These are feelings that she hides well under the guard of professionalism and an exercise in integrity she upholds even when at home. Kevin Wachtell has pushed her to the brink though, so when she finally lets loose and vilifies Kevin through her impersonation of him, even Jimmy is sideswiped by it.  This is the unfiltered Kim that Jimmy adores and always strives to unveil.  By doing so, he’s opened Pandora’s box, eager to explore the gifts that lie within (a new shared page in the chapter of their relationship) while ignorant to the unspecified evils and consequences that likely will come from it.  Kim doesn’t like to keep that box opened.  She tends to creak it ajar every now and then but right now she’s very vulnerable and willing to see where it gets her.

“Dedicado a Max” (translation “Dedicated to Max”) isn’t just in reference to Gus’ late partner, but can also be wordplay applied to how far characters are willing to go for a desired goal.  Kim plays on Kevin’s impatience and intolerance for nonsense as Saul Goodman throws Mesa Verde every BS reason for postponement on demolition of Mr. Acker’s house that he can.  The logistical issue of the financial hit they’re taking by ramming through each of Saul’s roadblocks is enough an argument for Kevin to back down.  What Kim doesn’t account for is Kevin’s arrogance and the stubbornness instilled within him by his father.  Like Mesa Verde’s logo, Kevin relishes in the horse-riding cowboy mentality of winning a duel and acquiring land.  He’s willing to do that at any cost, calling on Kim to step up her game.

She can fold or take her dedication for Mr. Acker to the next level by consulting a third party, which Jimmy warns her only heads into more dangerous territory, while sneakily piquing her curiosity with the idea to begin with.  Jimmy is willing to test Kim’s determination by calling Mike for help.  Due to bad cell phone reception from Mike being out of the country, Jimmy asks if he’s currently in a tunnel.  Metaphorically, like Kim, Mike is caught in a tunnel, dwelling in a suspended state of uncertainty with lack of fulfillment.  It’s a strong similarity among several that’s shared between Mike and Kim (both are dependable, thorough in achieving their goals, and no-nonsense) which makes their potential to cross paths all the more of a tease when Mike declines Jimmy’s request for help.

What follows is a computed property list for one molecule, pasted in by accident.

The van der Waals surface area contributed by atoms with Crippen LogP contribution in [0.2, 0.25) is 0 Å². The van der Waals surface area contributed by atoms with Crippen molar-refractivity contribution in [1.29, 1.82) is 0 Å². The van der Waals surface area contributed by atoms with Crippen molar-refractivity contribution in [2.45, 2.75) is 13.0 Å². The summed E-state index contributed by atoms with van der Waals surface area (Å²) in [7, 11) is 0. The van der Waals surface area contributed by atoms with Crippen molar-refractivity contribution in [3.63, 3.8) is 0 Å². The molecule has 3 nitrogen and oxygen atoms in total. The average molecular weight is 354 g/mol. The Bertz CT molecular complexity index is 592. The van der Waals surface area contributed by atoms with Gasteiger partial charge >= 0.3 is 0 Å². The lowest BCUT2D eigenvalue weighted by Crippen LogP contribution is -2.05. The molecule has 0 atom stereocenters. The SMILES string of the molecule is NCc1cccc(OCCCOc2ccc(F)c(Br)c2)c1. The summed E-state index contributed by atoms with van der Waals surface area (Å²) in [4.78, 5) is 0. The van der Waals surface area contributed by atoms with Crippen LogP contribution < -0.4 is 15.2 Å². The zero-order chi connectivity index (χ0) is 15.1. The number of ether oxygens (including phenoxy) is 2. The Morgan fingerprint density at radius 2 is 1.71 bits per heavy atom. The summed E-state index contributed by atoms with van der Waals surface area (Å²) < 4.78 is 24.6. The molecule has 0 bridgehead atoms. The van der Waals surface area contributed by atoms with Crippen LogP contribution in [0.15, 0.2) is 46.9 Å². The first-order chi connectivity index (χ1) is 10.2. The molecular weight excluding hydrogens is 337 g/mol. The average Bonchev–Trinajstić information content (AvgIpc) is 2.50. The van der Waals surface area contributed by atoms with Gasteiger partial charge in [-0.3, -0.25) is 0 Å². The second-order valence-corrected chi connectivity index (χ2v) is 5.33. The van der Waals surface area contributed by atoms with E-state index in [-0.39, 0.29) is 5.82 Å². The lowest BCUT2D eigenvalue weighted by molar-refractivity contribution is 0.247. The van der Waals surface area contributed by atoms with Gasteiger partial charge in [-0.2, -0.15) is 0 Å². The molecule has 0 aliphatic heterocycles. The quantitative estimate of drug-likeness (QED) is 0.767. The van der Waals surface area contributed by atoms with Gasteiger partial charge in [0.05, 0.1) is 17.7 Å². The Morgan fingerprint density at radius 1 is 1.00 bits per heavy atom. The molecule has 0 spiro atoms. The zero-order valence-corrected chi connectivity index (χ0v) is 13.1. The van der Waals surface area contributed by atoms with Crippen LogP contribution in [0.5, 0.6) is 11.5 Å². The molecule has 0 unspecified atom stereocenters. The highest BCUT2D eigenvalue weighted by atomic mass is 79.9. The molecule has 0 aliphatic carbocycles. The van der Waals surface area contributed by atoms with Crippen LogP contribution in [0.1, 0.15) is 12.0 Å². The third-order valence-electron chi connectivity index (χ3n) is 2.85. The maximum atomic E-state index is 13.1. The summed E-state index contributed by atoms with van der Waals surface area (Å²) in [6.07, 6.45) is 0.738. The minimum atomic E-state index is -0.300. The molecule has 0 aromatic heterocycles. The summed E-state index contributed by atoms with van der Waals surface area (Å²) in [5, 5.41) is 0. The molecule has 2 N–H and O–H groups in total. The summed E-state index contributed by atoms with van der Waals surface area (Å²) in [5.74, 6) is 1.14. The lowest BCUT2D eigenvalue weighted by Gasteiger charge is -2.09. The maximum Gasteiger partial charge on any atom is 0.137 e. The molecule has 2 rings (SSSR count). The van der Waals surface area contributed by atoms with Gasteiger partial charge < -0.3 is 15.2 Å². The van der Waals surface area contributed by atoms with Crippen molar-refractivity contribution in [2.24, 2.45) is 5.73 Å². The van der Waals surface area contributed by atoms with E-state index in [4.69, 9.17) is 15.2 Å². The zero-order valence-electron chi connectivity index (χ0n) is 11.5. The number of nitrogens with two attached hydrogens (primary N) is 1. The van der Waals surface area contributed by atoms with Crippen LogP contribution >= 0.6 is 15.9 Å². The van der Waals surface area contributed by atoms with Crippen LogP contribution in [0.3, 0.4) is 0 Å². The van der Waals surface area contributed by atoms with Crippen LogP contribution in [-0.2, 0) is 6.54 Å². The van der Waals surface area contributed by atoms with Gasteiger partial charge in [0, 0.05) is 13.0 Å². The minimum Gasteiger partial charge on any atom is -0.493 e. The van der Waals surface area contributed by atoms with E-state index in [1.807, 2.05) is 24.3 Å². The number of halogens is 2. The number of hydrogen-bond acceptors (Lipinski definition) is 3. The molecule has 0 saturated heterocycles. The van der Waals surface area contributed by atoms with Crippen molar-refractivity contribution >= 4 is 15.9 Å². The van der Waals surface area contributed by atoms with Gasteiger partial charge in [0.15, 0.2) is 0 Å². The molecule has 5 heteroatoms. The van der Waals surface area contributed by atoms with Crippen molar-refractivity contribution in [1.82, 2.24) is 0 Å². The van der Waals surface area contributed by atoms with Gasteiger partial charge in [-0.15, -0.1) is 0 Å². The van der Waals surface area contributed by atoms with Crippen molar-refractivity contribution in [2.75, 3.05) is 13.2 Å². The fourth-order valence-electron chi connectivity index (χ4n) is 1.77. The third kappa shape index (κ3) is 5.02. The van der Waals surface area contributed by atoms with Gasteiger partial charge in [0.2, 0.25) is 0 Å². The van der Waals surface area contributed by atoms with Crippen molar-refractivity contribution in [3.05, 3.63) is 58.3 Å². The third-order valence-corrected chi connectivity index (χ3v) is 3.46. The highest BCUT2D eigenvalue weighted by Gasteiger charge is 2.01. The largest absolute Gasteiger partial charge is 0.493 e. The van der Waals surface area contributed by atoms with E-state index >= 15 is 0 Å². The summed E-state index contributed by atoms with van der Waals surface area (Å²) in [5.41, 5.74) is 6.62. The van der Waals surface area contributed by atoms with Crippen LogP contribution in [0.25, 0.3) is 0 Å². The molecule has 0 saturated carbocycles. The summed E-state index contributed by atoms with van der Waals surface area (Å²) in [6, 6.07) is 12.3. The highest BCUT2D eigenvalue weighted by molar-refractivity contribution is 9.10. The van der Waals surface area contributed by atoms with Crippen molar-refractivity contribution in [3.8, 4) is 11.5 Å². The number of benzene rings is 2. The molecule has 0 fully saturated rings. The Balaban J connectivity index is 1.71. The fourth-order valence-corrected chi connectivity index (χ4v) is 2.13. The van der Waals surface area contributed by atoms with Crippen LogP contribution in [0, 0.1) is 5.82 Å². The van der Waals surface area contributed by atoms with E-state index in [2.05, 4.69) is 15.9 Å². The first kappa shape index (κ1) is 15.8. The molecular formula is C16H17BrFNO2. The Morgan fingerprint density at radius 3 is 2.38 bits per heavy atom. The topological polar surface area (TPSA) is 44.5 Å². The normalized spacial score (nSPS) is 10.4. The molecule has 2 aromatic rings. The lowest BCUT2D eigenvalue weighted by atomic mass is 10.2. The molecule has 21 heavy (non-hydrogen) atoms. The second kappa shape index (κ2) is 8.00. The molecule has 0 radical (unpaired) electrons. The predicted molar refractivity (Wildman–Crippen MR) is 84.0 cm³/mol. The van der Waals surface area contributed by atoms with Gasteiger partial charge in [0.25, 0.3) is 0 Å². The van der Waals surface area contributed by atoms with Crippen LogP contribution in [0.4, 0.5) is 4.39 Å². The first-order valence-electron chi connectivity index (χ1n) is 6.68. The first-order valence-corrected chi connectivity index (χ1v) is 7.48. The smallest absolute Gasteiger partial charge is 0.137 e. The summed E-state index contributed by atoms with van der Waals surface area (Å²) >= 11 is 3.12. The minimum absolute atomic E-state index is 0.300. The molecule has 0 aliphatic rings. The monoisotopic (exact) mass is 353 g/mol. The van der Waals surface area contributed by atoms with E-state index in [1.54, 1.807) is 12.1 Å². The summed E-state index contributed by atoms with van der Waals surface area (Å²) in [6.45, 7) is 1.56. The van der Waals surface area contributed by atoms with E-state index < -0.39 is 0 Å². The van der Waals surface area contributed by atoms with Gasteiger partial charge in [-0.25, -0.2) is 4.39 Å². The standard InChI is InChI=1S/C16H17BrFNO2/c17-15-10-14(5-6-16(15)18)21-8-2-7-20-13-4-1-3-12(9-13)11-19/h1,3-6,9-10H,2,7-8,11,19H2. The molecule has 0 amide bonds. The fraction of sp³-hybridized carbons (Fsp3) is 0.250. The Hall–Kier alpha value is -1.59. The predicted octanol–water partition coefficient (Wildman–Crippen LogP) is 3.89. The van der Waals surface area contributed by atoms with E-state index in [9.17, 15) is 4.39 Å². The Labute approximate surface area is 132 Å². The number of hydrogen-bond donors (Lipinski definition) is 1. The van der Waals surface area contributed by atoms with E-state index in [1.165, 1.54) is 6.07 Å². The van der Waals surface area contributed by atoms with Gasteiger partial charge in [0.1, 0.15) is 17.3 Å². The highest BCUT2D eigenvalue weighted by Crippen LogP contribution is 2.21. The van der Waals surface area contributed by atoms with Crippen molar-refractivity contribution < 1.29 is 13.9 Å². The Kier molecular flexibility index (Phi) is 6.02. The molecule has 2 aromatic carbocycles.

Instead, Jimmy goes down the veterinarian’s criminal underworld totem pole and summons Steven Ogg’s character (credited as Sobchak) who introduces himself to Jimmy and Kim with the alias, Mr. X.  This is the same loudmouth criminal P.I. that Mike subdued in season 1’s “Pimento” when hired as a potential bodyguard for Daniel Wormald (Pryce).  While he can come off as kind of a bumbling goon, he does prove useful by infiltrating Kevin Wachtell’s house and taking photos of anything that could possibly give Jimmy and Kim an edge.  How far Kim is willing to go is indeed tested here as she questions how he broke into her client’s house.

She’s somewhat relieved when learning it was through the guise of a security system repairman under Kevin’s consent.  Jimmy can sense that beyond Mr. X doing everything he can to potentially dig dirt up on Kevin, his services are superficial and when Mr. X proposes the next step is to kidnap Kevin into an unmarked van and drive him out to the desert, Jimmy shows him the door.  This is how quickly following the wrong path escalates and thankfully they were able to do away with him before things got more out of control.  But are they learning what happens when overlooking how things get done when leaving things in the hands of those who are less morally-inclined? Kim might have spawned an idea from what she sees in the photos and it involves the Mesa Verde logo.  Perhaps a copyright issue?  Still, she’s recognizing the silver lining to misbehavior that she’s getting in way over head with.

Kim’s tunnel-vision in sabotaging Mesa Verde might be a hail mary that Kevin and Paige are none the wiser to, but she never considers that her boss Rich Schweikart is able to pick up on what’s really going on, being someone who can see the situation from the outside, in.  He rightfully calls her out for the contrivance of Jimmy’s involvement as opposing council and the convenience that Jimmy’s fighting for the exact thing Kim went out of her way to contend against in prior meetings.  Rich knows that taking Kim away from her pro bono work to help Mesa Verde has been like pulling teeth as of recent so he can apply that pattern of behavior to her true motives.  It’s why he prefers she’s temporarily taken off the case until the Mr. Acker situation is dealt with, hinting at the possibility of malfeasance.  This stirs Kim up and she compels Rich out in the open of the S&C law office to come out loud and clear what he’s accusing her of.  It’s her way of feeding the narrative of her innocence by showing she doesn’t care who hears her protest.